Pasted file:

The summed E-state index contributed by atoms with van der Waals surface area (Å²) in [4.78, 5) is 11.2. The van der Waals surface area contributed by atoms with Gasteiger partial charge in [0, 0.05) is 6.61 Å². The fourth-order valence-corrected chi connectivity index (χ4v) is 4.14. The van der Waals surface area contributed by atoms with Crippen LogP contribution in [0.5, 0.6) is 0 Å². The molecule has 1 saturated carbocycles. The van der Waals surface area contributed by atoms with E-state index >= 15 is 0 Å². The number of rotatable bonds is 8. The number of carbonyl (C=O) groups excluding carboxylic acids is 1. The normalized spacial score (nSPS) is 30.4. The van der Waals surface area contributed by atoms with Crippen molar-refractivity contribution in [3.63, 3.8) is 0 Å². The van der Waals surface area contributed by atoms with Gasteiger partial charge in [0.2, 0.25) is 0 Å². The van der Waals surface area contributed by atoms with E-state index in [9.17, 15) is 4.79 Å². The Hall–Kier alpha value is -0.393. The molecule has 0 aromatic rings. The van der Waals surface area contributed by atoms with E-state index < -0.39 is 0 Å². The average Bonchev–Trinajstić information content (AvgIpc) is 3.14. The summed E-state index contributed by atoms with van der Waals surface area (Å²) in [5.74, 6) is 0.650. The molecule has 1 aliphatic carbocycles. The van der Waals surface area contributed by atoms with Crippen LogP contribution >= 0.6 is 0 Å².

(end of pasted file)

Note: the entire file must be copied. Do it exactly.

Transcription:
The summed E-state index contributed by atoms with van der Waals surface area (Å²) in [4.78, 5) is 11.2. The van der Waals surface area contributed by atoms with Gasteiger partial charge in [0, 0.05) is 6.61 Å². The fourth-order valence-corrected chi connectivity index (χ4v) is 4.14. The van der Waals surface area contributed by atoms with Crippen LogP contribution in [0.5, 0.6) is 0 Å². The molecule has 1 saturated carbocycles. The van der Waals surface area contributed by atoms with E-state index >= 15 is 0 Å². The number of rotatable bonds is 8. The number of carbonyl (C=O) groups excluding carboxylic acids is 1. The normalized spacial score (nSPS) is 30.4. The van der Waals surface area contributed by atoms with Crippen molar-refractivity contribution in [3.63, 3.8) is 0 Å². The van der Waals surface area contributed by atoms with Gasteiger partial charge in [0.2, 0.25) is 0 Å². The van der Waals surface area contributed by atoms with E-state index in [9.17, 15) is 4.79 Å². The Hall–Kier alpha value is -0.393. The molecule has 0 aromatic rings. The van der Waals surface area contributed by atoms with E-state index < -0.39 is 0 Å². The average Bonchev–Trinajstić information content (AvgIpc) is 3.14. The summed E-state index contributed by atoms with van der Waals surface area (Å²) in [5.74, 6) is 0.650. The molecule has 1 aliphatic carbocycles. The van der Waals surface area contributed by atoms with Crippen LogP contribution >= 0.6 is 0 Å².